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How do make choices when it comes to aesthetics?
September 13, 2012 5:16 AM   Subscribe

Designers of all sorts (clothes, industrial, visual, graphic ones, etc) how do you make choices when it comes to aesthetics?

I know part of choices are made because of function (form follows function, yep), but once the function part is fulfilled, how do you make the aesthetics choices of the item you're working on?

Do you have your own database somewhere in your mind in which you pick what's the most appropriate according to the project?

For example you're designing a website : how do you choose the colors / the fonts / the background etc ? Do you rely on another website you've seen and consider as visually compelling ?
I know in graphic design there are rules, like no more than two different fonts in a same page for example. But sometimes there's no rule to follow… how do you choose then?

Let's take another example : why did the Apple designer team choose to design the iPhone 4 with sharper, more angular lines than they did for the first iPhones? How did they choose ?

Or, closer to us mere mortals, how do you choose which tee shirt you'll wear with your pants? How do you know the association of such tee-shirt with such pants works?

Is it intuition? Is it re-appropriation of something you've seen before? Is it education?

There are a lot of questions in this post… I think my general question is : how do you cultivate your aesthetics sense and how do you apply it in your life / work?

Thank you in advance!
posted by niak to Grab Bag (6 answers total) 9 users marked this as a favorite
 
Personal style is an ongoing journey, directed by constant observation, internalization of theory and practice, established standards and contemporary mores, all informed by changing collective and personal taste preferences. The only way to develop a consistent sensibility is to work at it, and keep working at it.

You can begin by cultivating aesthetic literacy. Look at art and design, as much as you can, from all different eras, cultures and traditions, and decide what you like and why you like it. See how things change over time and space. Look for connections between the history of art, culture and technology, and try to understand how they influence one another. Find out about perception, proportion, color theory, layout and type design. Pay attention to the craft and technique that goes into producing an artifact. Learn how to look, and to see.

Set yourself boundaries and limitations, and strive for the consistency of a single, unified whole. Make functional and aesthetic choices in tandem. See how technical requirements and limitations of media, materials, and resources inform how things look and feel in the overall experience. When combining things, seek to compliment or to contrast. Think about the messages your choices convey alongside the function they perform. When choosing an object or design strategy, do it in the context of what has come before it, and the tradition in which it has been produced. Understand where something comes from, and use it sympathetically. Sweat the details.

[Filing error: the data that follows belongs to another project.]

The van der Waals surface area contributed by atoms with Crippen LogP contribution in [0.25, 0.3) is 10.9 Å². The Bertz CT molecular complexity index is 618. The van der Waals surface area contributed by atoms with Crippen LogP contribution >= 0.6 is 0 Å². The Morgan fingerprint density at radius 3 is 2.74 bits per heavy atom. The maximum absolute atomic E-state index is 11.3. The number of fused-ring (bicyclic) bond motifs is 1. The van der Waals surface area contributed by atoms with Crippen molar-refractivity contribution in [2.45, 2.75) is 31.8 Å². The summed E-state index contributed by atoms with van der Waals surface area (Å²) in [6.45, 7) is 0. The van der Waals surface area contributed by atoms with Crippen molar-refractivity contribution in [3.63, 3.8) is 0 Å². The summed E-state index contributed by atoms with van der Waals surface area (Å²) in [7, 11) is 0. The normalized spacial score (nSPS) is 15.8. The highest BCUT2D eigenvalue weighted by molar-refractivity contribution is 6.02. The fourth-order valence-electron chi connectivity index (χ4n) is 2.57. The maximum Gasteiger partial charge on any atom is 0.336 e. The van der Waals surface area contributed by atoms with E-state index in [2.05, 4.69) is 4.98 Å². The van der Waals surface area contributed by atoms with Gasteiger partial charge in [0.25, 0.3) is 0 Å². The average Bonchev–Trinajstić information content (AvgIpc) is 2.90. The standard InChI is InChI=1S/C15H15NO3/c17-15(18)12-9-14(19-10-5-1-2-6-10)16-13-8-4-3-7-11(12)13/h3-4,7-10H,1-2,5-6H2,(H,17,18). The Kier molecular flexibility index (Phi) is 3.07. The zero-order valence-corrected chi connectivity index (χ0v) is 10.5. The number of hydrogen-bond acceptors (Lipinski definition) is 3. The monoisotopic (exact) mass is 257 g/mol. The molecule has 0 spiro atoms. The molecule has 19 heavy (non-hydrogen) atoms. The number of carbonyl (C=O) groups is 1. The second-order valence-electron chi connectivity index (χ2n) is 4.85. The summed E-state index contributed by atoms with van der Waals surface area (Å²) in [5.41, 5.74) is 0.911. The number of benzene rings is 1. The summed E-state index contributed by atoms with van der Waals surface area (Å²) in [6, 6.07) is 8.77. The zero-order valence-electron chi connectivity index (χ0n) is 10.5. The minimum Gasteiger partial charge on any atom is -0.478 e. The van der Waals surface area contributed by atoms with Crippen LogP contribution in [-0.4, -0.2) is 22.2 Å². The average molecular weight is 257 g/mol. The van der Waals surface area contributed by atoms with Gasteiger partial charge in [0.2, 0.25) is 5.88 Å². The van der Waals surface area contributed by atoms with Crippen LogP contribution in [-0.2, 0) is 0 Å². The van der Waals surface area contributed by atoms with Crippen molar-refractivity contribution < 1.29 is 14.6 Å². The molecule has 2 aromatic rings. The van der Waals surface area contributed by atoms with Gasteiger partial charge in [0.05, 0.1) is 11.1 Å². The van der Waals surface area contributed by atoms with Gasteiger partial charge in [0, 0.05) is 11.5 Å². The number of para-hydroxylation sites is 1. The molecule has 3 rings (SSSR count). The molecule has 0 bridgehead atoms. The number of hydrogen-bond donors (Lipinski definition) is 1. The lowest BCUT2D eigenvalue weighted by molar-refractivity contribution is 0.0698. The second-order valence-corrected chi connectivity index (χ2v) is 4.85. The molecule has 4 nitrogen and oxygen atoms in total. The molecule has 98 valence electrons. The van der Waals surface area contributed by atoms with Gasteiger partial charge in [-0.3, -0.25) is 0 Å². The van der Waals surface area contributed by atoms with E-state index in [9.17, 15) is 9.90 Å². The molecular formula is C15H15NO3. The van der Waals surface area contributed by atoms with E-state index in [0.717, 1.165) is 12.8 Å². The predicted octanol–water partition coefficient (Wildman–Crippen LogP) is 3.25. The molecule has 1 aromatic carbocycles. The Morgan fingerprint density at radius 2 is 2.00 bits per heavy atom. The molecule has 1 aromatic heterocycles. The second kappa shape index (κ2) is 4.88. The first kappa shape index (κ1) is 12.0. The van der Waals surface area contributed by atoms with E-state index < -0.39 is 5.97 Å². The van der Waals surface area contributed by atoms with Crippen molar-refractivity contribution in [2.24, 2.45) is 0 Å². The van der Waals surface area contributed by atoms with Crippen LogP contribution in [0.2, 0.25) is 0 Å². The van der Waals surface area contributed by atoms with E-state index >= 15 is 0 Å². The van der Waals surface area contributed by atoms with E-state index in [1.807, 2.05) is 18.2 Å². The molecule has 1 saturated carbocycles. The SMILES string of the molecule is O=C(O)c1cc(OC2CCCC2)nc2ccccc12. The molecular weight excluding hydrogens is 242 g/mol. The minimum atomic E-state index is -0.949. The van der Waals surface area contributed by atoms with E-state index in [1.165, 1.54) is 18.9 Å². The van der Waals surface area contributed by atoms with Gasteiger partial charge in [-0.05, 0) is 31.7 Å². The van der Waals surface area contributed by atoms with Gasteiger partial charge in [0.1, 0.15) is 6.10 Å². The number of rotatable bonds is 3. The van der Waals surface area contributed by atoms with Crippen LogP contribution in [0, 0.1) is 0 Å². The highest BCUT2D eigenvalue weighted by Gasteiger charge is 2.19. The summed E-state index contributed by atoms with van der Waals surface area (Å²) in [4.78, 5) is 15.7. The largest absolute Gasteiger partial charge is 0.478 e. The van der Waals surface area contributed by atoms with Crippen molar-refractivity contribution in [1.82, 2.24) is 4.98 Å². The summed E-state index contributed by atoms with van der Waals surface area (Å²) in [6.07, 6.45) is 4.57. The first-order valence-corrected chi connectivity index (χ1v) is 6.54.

Experiment. Use your intuition and imagination, and give yourself the freedom to express yourself. Don't be afraid to take risks, and try to learn from your mistakes. Choose some design mentors and study their work. Emulate them while staying true to yourself. Look at the stylistic trends and conventions happening among your peers, and decide whether or not you want to follow them. Adopt a tribe to belong to, and learn from their aesthetic choices. If you can't find a tribe, congratulations: wear your individuality with pride, on your sleeve. Always accept constructive criticism gracefully.
posted by Elizabeth the Thirteenth at 7:25 AM on September 13, 2012 [4 favorites]


Illustration student who dabbles in web design, graphic design, etc.

Is it intuition? Is it re-appropriation of something you've seen before? Is it education?
Yes, sometimes (though maybe more often than I realize in a subconscious way), yes.

Try stuff. See what looks good. Ask other people who also have some artistic or design sense. Try some more stuff. You're on the right track with the database, whether its literal (I have a huge folder of bookmarks of images and resources I like) or in your head (I also just know things like "chocolate brown and mint green look nice together"). Designers will often come back to favored fonts, color palettes, layouts, shapes, etc., just like many people wear similar color combinations once they figure out a few that look good on them. These favored design elements are part of what creates a visual style associated with you, but being a designer is realizing that not everything is one-size-fits-all... you can't just throw Helvetica on everything and call it a day.

A lot of design work is very iterative. I don't know if you've ever seen a logo design process, but there will be HUNDREDS of versions, maybe with a handful of starting ideas that are easily distinguishable from each other, but most of them being very minor changes from one another - slightly different spacing between elements, slightly different color, etc.

I think also more choices than you think are made for function, even if the function is a little loosely defined... for example, AskMeFilter accomplishes two things with the color palette alone:
1. It's a branding of sorts in a site that has very few visual elements (I associate the colors more with AskMeFi than I do their logo!) - easily recognizable, to the point that people sometimes refer to it as "The Green".